Exceptions to the Rule of Natural Justice
Application of the Principles of Natural Justice can be excluded either expressly or by necessary implication subject to the provisions of Articles 14 and 21 of the Constitution. Therefore, if the Statute, expressly or by necessary implication, precludes the rules of natural justice it will not suffer invalidation on the ground of arbitrariness.
Exclusion in Emergency
In exceptional cases of emergency where prompt preventive or remedial action, is needed, the requirement of notice and hearing may be obviated. Such as, in situations where a dangerous building is to be demolished, or a company has to be wound up to save depositors.
However, the administrative determination of an emergency situation calling for the exclusion of rules of natural justice is not final. The courts may review the determination of such a situation.
Natural Justice is pragmatically flexible and is amenable to encapsulation under compulsive pressure of circumstances. It is in this context that the Supreme Court observed: “Natural Justice must be confined within their proper limits and must not be allowed to run wild. The concept of Natural Justice is a magnificent thoroughbred on which this Nation gallops forward towards its proclaimed and destined goal of justice social, economic and political.
Exclusion in Cases of Confidentiality
In a case the Supreme Court held that the maintenance of surveillance register by the police is a confidential document. Neither the person whose name is entered in the register nor any other member of the public can have access to it. Furthermore, the court observed that the observance of the principles of natural justice in such situation may defeat the very purpose of surveillance and there is every possibility of the ends of justice being defeated instead of being served.
Same principle was followed in S.P. Gupta v. Union of India, where the Supreme Court held that no opportunity of being heard can be given to an Additional Judge of a High Court before his name is dropped from being confirmed.
It may be pointed out that in a country like India surveillance may provide a very serious constraint on the liberty of the people, therefore, the maintenance of the surveillance register cannot be so utterly administrative and non-judicial that it is difficult to conceive the application of the rules of natural justice.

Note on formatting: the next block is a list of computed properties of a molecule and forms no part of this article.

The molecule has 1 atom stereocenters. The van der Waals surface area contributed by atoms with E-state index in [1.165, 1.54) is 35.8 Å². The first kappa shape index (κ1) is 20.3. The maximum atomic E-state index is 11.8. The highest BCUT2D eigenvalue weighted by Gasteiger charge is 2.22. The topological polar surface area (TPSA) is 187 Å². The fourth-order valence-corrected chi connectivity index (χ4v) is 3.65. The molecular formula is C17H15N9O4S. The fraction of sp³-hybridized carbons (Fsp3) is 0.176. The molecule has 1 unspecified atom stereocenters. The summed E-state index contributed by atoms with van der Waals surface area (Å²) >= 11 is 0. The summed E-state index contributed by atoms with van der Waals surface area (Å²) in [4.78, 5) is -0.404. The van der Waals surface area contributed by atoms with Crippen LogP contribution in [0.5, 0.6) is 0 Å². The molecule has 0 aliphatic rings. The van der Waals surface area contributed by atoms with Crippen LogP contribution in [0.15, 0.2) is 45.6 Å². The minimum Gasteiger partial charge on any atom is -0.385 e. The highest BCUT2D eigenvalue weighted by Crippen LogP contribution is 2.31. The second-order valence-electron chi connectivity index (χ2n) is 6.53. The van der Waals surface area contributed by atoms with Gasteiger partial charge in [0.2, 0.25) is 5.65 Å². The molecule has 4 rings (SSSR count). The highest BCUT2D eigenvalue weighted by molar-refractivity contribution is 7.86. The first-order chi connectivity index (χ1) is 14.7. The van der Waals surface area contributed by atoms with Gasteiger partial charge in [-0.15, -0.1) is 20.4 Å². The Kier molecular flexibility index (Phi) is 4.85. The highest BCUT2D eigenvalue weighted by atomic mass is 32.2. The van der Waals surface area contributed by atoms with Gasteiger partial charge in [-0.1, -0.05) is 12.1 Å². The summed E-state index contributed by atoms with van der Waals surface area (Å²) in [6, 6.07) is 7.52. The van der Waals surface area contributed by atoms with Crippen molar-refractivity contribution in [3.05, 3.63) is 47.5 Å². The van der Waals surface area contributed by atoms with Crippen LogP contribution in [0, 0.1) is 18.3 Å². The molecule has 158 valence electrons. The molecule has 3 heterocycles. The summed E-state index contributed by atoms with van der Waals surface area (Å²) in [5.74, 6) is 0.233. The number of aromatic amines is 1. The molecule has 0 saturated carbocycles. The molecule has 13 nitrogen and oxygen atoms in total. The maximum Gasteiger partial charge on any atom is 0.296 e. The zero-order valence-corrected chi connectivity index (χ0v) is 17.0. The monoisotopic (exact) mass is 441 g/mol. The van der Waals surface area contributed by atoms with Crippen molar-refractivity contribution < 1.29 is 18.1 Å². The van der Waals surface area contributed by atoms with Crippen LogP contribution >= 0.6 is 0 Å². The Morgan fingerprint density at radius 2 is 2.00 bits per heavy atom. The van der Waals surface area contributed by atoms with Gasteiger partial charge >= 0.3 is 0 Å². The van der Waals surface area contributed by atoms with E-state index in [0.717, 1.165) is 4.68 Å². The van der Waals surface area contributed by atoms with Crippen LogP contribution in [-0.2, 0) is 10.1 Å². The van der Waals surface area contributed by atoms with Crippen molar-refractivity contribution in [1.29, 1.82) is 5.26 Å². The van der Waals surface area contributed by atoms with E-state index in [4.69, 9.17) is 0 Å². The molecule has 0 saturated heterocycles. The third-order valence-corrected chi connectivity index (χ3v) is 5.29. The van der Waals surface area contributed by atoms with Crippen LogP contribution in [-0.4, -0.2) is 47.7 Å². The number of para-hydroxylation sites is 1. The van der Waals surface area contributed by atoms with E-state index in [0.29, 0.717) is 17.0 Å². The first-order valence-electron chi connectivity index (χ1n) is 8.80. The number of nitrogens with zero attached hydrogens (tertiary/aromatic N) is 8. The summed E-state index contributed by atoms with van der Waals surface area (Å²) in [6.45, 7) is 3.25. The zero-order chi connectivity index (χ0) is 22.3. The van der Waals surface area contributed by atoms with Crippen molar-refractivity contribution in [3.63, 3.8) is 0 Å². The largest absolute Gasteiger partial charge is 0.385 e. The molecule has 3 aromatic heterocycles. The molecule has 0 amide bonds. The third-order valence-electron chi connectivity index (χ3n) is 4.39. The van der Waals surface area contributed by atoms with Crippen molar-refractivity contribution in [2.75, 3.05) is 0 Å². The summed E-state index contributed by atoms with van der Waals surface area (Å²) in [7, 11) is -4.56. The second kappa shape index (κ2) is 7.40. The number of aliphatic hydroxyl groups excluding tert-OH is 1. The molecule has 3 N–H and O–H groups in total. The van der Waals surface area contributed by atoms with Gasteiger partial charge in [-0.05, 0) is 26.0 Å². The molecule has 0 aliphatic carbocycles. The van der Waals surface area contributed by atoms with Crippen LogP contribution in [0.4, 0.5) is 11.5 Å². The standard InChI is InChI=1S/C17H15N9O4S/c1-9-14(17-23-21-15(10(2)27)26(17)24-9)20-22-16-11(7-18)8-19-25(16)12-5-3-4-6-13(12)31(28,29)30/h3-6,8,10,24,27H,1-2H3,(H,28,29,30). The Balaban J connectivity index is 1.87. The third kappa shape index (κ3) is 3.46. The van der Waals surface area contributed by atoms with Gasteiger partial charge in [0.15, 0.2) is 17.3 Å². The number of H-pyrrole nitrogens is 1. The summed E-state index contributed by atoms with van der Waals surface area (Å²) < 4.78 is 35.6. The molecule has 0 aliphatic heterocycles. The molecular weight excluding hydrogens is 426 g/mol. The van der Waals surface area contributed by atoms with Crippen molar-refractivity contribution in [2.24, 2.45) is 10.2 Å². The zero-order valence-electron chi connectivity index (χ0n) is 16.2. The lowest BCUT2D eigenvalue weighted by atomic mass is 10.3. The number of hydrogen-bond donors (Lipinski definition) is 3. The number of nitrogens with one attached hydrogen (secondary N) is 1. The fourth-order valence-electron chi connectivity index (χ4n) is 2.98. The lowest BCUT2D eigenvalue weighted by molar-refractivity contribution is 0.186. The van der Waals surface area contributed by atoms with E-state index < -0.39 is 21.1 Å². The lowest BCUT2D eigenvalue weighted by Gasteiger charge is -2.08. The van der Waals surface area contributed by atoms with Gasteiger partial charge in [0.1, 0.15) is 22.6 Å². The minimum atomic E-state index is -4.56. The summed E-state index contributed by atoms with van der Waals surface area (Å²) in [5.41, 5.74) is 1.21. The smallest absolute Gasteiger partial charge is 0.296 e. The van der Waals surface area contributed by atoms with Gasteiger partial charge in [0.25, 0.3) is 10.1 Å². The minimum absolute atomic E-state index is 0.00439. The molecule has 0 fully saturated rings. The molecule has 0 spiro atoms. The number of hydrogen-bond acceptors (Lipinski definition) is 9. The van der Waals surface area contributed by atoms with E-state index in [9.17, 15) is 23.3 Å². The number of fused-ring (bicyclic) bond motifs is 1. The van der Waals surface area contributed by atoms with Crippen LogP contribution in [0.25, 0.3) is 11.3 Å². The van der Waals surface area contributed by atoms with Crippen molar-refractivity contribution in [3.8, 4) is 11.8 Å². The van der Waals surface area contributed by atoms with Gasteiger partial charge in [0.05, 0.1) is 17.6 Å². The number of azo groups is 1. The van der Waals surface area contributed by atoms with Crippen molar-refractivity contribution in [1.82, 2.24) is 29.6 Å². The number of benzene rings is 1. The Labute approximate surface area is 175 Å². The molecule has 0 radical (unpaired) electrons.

Exclusion in case of routine matters
A student of the university was removed from the rolls for unsatisfactory academic performance without giving any pre-decisional hearing. The Supreme Court held that the very nature of academic adjudication appears to negative any right of an opportunity to be heard. Therefore, if the competent academic authorities examine and assess the work of a student over a period of time and declare his work unsatisfactory, the rules of natural justice may be excluded.
In the same manner when the Commission cancelled the examination of the candidate because, in violation of rules, the candidate wrote his roll number on every page of the answer, the Supreme Court held that the principles of natural justice are not attracted.
The Court observed that the rule of hearing is strictly construed in academic discipline as if this is ignored it will not only be against public interest but would also erode social sense of fairness. However, this exclusion shall not apply in case of disciplinary matters or where the academic body permits non-academic circumstances.
Exclusion Based on Impracticability
Rules of Natural Justice may be excluded on the grounds of administrative impracticability. For example, in a case where the entire M.B.A. entrance examination was cancelled by the university because of mass copying, the court held that notice and hearing to all the candidates is not possible in this situation, which has assumed national proportions. Thus, the court sanctified the exclusion of the rules of natural justice on the ground of administrative impracticability.
Exclusion in Cases of Interim Preventive Action
If the action of the administrative authority is a suspension order in the nature of a preventive action and not a final order, the application of the principles of natural justice may be excluded. In a case where the institution passed an order debarring the student from entering the premises of the institution and from attending classes till the pendency of a criminal case against him for stabbing a co-student.